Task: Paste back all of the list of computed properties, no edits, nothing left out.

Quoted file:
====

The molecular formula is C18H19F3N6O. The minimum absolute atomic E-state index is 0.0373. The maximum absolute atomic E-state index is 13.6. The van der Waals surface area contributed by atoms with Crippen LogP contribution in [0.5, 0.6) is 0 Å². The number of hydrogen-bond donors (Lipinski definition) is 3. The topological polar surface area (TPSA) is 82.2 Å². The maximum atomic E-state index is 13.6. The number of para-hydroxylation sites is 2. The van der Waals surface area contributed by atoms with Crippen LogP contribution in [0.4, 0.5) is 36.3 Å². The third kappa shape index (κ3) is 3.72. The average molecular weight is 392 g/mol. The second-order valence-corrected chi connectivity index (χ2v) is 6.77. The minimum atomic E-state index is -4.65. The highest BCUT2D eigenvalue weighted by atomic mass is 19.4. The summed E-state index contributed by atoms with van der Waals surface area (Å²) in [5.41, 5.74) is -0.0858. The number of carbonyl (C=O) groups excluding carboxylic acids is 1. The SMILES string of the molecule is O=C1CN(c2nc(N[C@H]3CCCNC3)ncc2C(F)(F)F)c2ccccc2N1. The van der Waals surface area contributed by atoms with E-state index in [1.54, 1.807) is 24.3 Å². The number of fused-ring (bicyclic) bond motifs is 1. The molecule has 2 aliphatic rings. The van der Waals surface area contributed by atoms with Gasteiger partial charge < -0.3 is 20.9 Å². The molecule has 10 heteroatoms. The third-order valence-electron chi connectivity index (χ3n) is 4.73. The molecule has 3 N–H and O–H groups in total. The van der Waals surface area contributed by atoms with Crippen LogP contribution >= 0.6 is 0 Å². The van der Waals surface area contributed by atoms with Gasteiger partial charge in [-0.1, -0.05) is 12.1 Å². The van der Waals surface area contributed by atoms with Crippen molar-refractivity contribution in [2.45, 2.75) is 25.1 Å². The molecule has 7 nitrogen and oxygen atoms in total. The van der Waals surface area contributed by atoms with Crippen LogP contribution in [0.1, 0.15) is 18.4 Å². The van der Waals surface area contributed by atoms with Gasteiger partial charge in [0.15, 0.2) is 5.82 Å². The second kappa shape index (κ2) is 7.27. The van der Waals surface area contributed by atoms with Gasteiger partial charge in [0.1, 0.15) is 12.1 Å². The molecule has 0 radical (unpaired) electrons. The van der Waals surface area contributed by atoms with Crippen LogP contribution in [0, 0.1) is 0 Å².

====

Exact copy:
The molecular formula is C18H19F3N6O. The minimum absolute atomic E-state index is 0.0373. The maximum absolute atomic E-state index is 13.6. The van der Waals surface area contributed by atoms with Crippen LogP contribution in [0.5, 0.6) is 0 Å². The number of hydrogen-bond donors (Lipinski definition) is 3. The topological polar surface area (TPSA) is 82.2 Å². The maximum atomic E-state index is 13.6. The number of para-hydroxylation sites is 2. The van der Waals surface area contributed by atoms with Crippen LogP contribution in [0.4, 0.5) is 36.3 Å². The third kappa shape index (κ3) is 3.72. The average molecular weight is 392 g/mol. The second-order valence-corrected chi connectivity index (χ2v) is 6.77. The minimum atomic E-state index is -4.65. The highest BCUT2D eigenvalue weighted by atomic mass is 19.4. The summed E-state index contributed by atoms with van der Waals surface area (Å²) in [5.41, 5.74) is -0.0858. The number of carbonyl (C=O) groups excluding carboxylic acids is 1. The SMILES string of the molecule is O=C1CN(c2nc(N[C@H]3CCCNC3)ncc2C(F)(F)F)c2ccccc2N1. The van der Waals surface area contributed by atoms with E-state index in [1.54, 1.807) is 24.3 Å². The number of fused-ring (bicyclic) bond motifs is 1. The molecule has 2 aliphatic rings. The van der Waals surface area contributed by atoms with Gasteiger partial charge < -0.3 is 20.9 Å². The molecule has 10 heteroatoms. The third-order valence-electron chi connectivity index (χ3n) is 4.73. The molecule has 3 N–H and O–H groups in total. The van der Waals surface area contributed by atoms with Crippen LogP contribution >= 0.6 is 0 Å². The van der Waals surface area contributed by atoms with Gasteiger partial charge in [-0.1, -0.05) is 12.1 Å². The van der Waals surface area contributed by atoms with Crippen molar-refractivity contribution in [2.45, 2.75) is 25.1 Å². The molecule has 7 nitrogen and oxygen atoms in total. The van der Waals surface area contributed by atoms with Crippen LogP contribution in [0.1, 0.15) is 18.4 Å². The van der Waals surface area contributed by atoms with Gasteiger partial charge in [0.15, 0.2) is 5.82 Å². The second kappa shape index (κ2) is 7.27. The van der Waals surface area contributed by atoms with Gasteiger partial charge in [0.1, 0.15) is 12.1 Å². The molecule has 0 radical (unpaired) electrons. The van der Waals surface area contributed by atoms with Crippen LogP contribution in [0, 0.1) is 0 Å².